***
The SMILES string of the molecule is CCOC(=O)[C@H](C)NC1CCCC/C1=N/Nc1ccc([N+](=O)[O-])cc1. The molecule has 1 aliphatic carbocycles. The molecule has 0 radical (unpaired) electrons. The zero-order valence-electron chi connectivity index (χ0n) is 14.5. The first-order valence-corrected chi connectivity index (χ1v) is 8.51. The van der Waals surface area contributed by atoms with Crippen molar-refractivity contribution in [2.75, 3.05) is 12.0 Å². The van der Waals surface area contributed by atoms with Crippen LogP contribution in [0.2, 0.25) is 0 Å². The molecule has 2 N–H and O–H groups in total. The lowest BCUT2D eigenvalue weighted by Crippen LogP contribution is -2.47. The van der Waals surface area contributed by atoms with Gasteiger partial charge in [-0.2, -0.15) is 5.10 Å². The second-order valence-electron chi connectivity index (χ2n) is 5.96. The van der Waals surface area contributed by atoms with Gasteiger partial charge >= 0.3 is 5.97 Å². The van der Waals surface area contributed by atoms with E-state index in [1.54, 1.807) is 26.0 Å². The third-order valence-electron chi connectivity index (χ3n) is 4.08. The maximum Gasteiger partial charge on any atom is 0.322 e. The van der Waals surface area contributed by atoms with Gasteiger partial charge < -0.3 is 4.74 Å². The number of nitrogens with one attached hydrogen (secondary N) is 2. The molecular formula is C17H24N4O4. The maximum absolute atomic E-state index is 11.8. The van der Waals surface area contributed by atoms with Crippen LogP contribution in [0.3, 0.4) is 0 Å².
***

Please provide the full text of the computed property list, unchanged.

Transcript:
The SMILES string of the molecule is CCOC(=O)[C@H](C)NC1CCCC/C1=N/Nc1ccc([N+](=O)[O-])cc1. The molecule has 1 aliphatic carbocycles. The molecule has 0 radical (unpaired) electrons. The zero-order valence-electron chi connectivity index (χ0n) is 14.5. The first-order valence-corrected chi connectivity index (χ1v) is 8.51. The van der Waals surface area contributed by atoms with Crippen molar-refractivity contribution in [2.75, 3.05) is 12.0 Å². The van der Waals surface area contributed by atoms with Crippen LogP contribution in [0.2, 0.25) is 0 Å². The molecule has 2 N–H and O–H groups in total. The lowest BCUT2D eigenvalue weighted by Crippen LogP contribution is -2.47. The van der Waals surface area contributed by atoms with Gasteiger partial charge in [-0.2, -0.15) is 5.10 Å². The second-order valence-electron chi connectivity index (χ2n) is 5.96. The van der Waals surface area contributed by atoms with Gasteiger partial charge >= 0.3 is 5.97 Å². The van der Waals surface area contributed by atoms with E-state index in [1.54, 1.807) is 26.0 Å². The third-order valence-electron chi connectivity index (χ3n) is 4.08. The maximum Gasteiger partial charge on any atom is 0.322 e. The van der Waals surface area contributed by atoms with Gasteiger partial charge < -0.3 is 4.74 Å². The number of nitrogens with one attached hydrogen (secondary N) is 2. The molecular formula is C17H24N4O4. The maximum absolute atomic E-state index is 11.8. The van der Waals surface area contributed by atoms with Crippen LogP contribution in [0.3, 0.4) is 0 Å².